200 more seats added to the fairgrounds rodeo arena

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Two workers from MIH Construction, a Superior building contractor firm, work on seating at the Mineral County Rodeo arena. (Chuck Bandel/Mineral Independent)

Blue jeans and boots will have a new place to rest this year thanks to a community wide effort spearheaded by the Superior Lion’s Club.

After 45 years of wear and tear, a project that adds 200 more seats and replaces worn-out seating and infrastructure at the Mineral County Rodeo arena is nearing completion.

Crews from local builder MIH Construction this week were adding the last of the new aluminum seats to the arena, which will now seat 2,000 rodeo-goers as part of the annual Mineral County Fair.

The three-day fair, which features live music, a wide variety of food choices and games and rides for the kids is scheduled for Aug. 6-8 this summer.

Lion’s Club president Steve Temple said an initial grant of $64,388 from the Montana Department of Tourism got the project, dubbed the Rodeo Bleacher Remodel, going last year. It has since received the support of Mineral County, which owns the grounds and serves as a guarantor of funds involved in the project.

Total cost of the project, which began with the addition of the 200 seats in the “end zone” areas of the arena, grew when it was discovered much of the timber structure supporting the existing seating would also have to be replaced due to age and deterioration. The total price tag now stands at $130,000, Temple said.

“In the spring of this year, the County awarded a project contract for $103,675 and off we went to begin reconstruction of the bleachers,” Temple said. “When it was discovered many of the underlying timbers needed replacing the initial thought was the Lion’s Club would do much of that work, but the contractor stepped in and said it was something that needed to be done professionally given safety and load bearing issues.”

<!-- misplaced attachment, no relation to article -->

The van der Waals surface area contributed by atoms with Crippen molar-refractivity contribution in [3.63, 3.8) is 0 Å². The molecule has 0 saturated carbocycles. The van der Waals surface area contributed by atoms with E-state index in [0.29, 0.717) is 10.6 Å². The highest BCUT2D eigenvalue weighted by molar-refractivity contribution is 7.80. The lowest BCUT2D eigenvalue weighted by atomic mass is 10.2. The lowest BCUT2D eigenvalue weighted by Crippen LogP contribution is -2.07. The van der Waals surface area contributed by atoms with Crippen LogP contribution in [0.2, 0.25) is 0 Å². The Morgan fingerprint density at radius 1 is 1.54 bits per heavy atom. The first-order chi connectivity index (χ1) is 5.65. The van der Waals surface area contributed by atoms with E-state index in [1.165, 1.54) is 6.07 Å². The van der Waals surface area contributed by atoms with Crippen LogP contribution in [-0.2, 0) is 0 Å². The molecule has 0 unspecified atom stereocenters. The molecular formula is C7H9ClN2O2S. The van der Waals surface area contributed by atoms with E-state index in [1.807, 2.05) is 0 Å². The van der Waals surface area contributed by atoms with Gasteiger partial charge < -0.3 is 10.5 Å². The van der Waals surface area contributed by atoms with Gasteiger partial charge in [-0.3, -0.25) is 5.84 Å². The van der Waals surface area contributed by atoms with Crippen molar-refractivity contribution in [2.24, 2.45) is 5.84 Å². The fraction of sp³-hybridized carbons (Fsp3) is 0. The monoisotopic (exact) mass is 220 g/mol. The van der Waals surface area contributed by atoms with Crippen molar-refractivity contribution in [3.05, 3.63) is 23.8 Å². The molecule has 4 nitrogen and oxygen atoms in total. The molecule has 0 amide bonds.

The three-day fair and rodeo is largely regarded as the main fund-raising event for many community organizations and businesses, Temple said.

“There are a lot of people who rely on the fair and rodeo each year to help them raise funds through ventures like food booths and the like,” he added.

In fact, the fair grounds themselves depend heavily on the annual event, which is usually held the first full weekend of August. The rodeo is a Montana Rodeo Association sanctioned event and draws top cowboys and cowgirls from throughout the region.

This year the various groups involved are hoping to raise $15,000 to go toward the price of the renovations, without which the rodeo may have not been able to be held this year.

Mineral County Commissioner Roman Zylawy said the support provided by the Lions Club and donations from the community are vital in keeping the summer tradition going.

“I admire the drive and effort of the Lions to tackle this major remodel work and encourage the support of the community,” Zylawy said.

Temple, who also serves as the Fire Chief for the Superior Volunteer Fire Department, said the Mineral County Fair Board has been a major factor in the success of the remodel project.

“This wouldn’t be do-able without the Fair Board’s support,” Temple said. “This is a big thing for our community each summer and we get good volunteer support. It’s become a really good rodeo and fair that is fun for a lot of people.”

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